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Thread: Morph Bark's Homebrew Tier Compendium

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    T.G. Oskar's Avatar

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    May 2009

    Default Re: Morph Bark's Homebrew Tier Compendium

    Hold it!

    Ladies and gentlemen, children of all ages, and Honorable Jury of this Homebrew Court, if I may present an...


    ...and, exerting my right to defend myself, I wish to appeal for a fairer trial!

    As my first statement, the appeal is not in order to neglect the judgment of this Honorable Court and of Justice Morpholomew Bark, but that I have found four points that were unduly neglected during the examination.

    Point #1:
    During the rigorous examination of my work, which was limited mostly to homebrewed classes, I found that the study of the "Monk" class used an outdated version of the 'brew. If I may, I wish to present this Honorable Court with the latest version of the Monk (Exhibit A). This version is truly in accordance with my vision of homebrewed content, and I recognize its labyrinthine amount of content which may leave people feebleminded upon a close examination. The content has been mildly revised by the good fellows of the Dungeons & Dragons Wiki Proper, Homebrew Consultation and Marketing Services, which may end up further improving the recipe (Exhibit B). I would desire the prosecution to provide a clear definition between my earlier attempt, which I have deemed "Monk Lite" and approved for people intolerant to heavily homebrewed content, from the "Retooled Monk" proper.

    Point #2:
    I have found that various pieces of homebrewed content are missing, particularly one which I have yet to update on my Expanded Homebrew Signature. I would like to present the Court with the latest posted 'brew, the Zealot (Exhibit C), a piece of homebrew using the Incarnum system as sanctioned by the Wizards of the Coast, and an extensive revision of the Soulborn class using the Divine Champion chassis as presented in Project Heretica.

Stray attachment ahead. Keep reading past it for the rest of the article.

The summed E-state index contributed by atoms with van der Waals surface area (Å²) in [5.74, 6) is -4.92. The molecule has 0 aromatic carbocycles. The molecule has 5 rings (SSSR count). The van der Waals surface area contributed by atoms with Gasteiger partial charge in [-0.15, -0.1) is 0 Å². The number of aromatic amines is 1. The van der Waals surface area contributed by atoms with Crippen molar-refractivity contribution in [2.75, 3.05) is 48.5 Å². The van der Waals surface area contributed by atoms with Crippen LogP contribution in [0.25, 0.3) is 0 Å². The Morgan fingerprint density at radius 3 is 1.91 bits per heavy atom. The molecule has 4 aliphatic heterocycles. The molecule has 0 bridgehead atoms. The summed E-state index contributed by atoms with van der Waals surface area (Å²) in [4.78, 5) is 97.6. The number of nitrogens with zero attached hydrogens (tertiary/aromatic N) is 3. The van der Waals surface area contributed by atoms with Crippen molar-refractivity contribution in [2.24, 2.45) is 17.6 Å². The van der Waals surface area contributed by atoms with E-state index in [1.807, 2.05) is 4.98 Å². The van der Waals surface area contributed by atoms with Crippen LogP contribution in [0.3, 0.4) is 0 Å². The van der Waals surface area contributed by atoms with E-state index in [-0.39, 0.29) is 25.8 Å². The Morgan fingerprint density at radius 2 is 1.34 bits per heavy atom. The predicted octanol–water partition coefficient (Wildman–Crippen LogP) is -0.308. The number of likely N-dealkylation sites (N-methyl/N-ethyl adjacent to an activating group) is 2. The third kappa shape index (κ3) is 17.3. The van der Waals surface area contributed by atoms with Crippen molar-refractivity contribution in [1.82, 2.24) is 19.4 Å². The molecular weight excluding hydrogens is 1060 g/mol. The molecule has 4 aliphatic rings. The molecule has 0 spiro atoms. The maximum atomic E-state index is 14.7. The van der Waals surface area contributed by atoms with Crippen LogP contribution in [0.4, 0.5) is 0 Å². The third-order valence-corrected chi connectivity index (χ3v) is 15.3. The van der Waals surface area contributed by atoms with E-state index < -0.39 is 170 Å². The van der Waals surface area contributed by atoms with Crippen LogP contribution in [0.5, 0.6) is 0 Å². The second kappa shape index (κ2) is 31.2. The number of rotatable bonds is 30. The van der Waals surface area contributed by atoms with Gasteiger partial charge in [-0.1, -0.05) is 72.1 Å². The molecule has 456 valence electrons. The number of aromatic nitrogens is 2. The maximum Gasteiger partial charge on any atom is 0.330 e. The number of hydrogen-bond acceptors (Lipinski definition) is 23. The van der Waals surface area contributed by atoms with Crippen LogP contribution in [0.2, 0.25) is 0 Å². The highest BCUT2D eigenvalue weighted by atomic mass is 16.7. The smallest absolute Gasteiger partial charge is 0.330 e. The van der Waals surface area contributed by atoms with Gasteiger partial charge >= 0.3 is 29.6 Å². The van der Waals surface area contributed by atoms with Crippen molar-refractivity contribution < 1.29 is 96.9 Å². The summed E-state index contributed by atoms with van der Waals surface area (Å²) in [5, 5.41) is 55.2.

Point #3:
    If allowed by this Honorable Court, I would wish to cross-examine the prosecution's dictaminations regarding the Retooled Ranger, on the grounds of "retooling provides no Tier improvement to the class ending in a zero-upgrade version".

    The prosecution's words regarding the Retooled Ranger are as follows:
    Quote Originally Posted by The Playgrounders of Homebrew Design forum v. T.G. Oskar View Post
    Ranger; the addition of Trapfinding, Fast Movement and Favoured Terrain/Plane added some minor things to the Ranger, as well as the Fighter bonus feats in addition to his Combat Style, as a whole made the Ranger a lot stronger and allowed for more leniency on feat choice. Lenient on feat choice? Ha! As if anyone needs that! Feats were meant to be rare for anyone but the Fighter! We’re lucky that overall those changes and additions, as well as the switch to Druid spells, still wasn’t enough to increase its Tier, but the changes certainly do make it better. Defendant also may have a hidden love for Disney movies.
    Now, based on the original document regarding the Tier System for classes:
    Quote Originally Posted by JaronK, on the description of tiers
    Tier 3: Capable of doing one thing quite well, while still being useful when that one thing is inappropriate, or capable of doing all things, but not as well as classes that specialize in that area. Occasionally has a mechanical ability that can solve an encounter, but this is relatively rare and easy to deal with. Can be game breaking only with specific intent to do so. Challenging such a character takes some thought from the DM, but isn't too difficult. Will outshine any Tier 5s in the party much of the time.

    Examples: Beguiler, Dread Necromancer, Crusader, Bard, Swordsage, Binder (without access to the summon monster vestige), Wildshape Varient Ranger, Duskblade, Factotum, Warblade, Psychic Warrior

    Tier 4: Capable of doing one thing quite well, but often useless when encounters require other areas of expertise, or capable of doing many things to a reasonable degree of competance without truly shining. Rarely has any abilities that can outright handle an encounter unless that encounter plays directly to the class's main strength. DMs may sometimes need to work to make sure Tier 4s can contribute to an encounter, as their abilities may sometimes leave them useless. Won't outshine anyone except Tier 6s except in specific circumstances that play to their strengths. Cannot compete effectively with Tier 1s that are played well.

    Examples: Rogue, Barbarian, Warlock, Warmage, Scout, Ranger, Hexblade, Adept, Spellthief, Marshal, Fighter (Zhentarium Variant)
    The comparison case pits the Wildshape variant Ranger (Exhibit D) with the vanilla Ranger (Exhibit E), placing one in a higher tier than the other. The oft-touted comparison test between Tiers results as follows:

    Situation 1: A Black Dragon has been plaguing an area, and he lives in a trap filled cave. Deal with him.